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The Relationship Between Carnitine Status and Ketone Bodies in Injury and Disease.

Moynihan, Paula Jane. (1990) The Relationship Between Carnitine Status and Ketone Bodies in Injury and Disease. Doctoral thesis, University of Surrey (United Kingdom)..

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Excessive protein depletion and poor clinical outcome are characteristic features of the metabolic response to severe injury. Inability to achieve heightened ketosis may be, in part, responsible for the extent of protein loss. Carnitine has a significant role in the development of ketosis. Insufficiency of carnitine has been reported in critical illness; this may contribute to blunted ketosis. This hypothesis was tested by investigating the relationship between ketone bodies and carnitine status, in conditions of altered ketone body concentrations. A study of surgical patients showed marked urinary carnitine losses, associated with the extent of negative nitrogen balance. No relationship between serum or urine carnitine, and ketones were found in these moderately traumatised patients in the short term. Nutritional support was grossly inadequate. On a basis of these findings, three areas of research emerged:- 1. A comparative study of adequately with inadequately fed patients, showed losses of fat and lean body tissue occurred in both groups. This suggested that nutrients, provided during the initial acute injury phase may be poorly utilised. 2. Carnitine status and ketones were studied in more severely stressed burns patients, over an extended period. Substantial carnitine losses were observed, which were related to nitrogen balance and percent burn but not ketotic potential. Blunted ketosis, in the presence of hyperglucagonaemia, was attributed to inadequate NEFA supply. It was suggested that supplementation with carnitine and MCT may enhance ketosis following severe injury. Wasting, despite nutrient provision, was attributed to poor nutrient utilisation during an extended acute injury phase. 3. Limitations of the clinical studies were overcome by study of carnitine and ketones, and effects of carnitine supplementation, in a diabetic animal model. Supplementary carnitine is retained by tissues. Supplementation enhanced ketosis in non-diabetic, but not diabetic rats. Changes in liver carnitine bore more similarity to ketones than did serum carnitine. The thesis concludes that efficacy of carnitine supplementation in trauma needs investigating. Research into methods of reducing catabolism should continue. Meanwhile, long term nutritional support into the convalescent period may be advocated.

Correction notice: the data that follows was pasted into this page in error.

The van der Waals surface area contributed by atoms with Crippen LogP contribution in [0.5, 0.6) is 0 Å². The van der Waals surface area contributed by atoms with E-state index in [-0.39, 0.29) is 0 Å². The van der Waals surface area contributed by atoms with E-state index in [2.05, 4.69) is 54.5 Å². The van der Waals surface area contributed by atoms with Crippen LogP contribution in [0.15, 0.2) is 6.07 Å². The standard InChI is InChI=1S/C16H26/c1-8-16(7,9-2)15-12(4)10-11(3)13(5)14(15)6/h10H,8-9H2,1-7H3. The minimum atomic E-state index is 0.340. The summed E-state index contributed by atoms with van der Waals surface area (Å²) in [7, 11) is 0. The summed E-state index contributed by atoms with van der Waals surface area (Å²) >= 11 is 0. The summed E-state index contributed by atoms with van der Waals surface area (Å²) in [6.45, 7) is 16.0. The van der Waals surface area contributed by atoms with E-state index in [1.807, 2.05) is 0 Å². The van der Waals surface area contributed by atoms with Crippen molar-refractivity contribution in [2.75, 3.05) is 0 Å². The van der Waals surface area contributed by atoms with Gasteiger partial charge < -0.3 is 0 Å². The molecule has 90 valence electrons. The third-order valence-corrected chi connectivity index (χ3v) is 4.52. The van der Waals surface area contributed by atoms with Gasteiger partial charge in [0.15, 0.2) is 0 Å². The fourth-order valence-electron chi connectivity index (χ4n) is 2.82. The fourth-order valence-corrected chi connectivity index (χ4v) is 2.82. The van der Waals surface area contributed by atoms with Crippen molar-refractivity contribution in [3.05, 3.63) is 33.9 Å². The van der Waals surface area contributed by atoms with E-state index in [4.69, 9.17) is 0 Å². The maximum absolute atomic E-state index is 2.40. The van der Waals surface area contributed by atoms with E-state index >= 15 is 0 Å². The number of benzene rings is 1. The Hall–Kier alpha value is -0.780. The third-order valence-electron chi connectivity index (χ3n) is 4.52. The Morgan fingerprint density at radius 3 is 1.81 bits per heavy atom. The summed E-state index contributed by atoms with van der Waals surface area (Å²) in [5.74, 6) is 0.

Item Type: Thesis (Doctoral)
Divisions : Theses
Authors : Moynihan, Paula Jane.
Date : 1990
Additional Information : Thesis (Ph.D.)--University of Surrey (United Kingdom), 1990.
Depositing User : EPrints Services
Date Deposited : 06 May 2020 14:15
Last Modified : 06 May 2020 14:18

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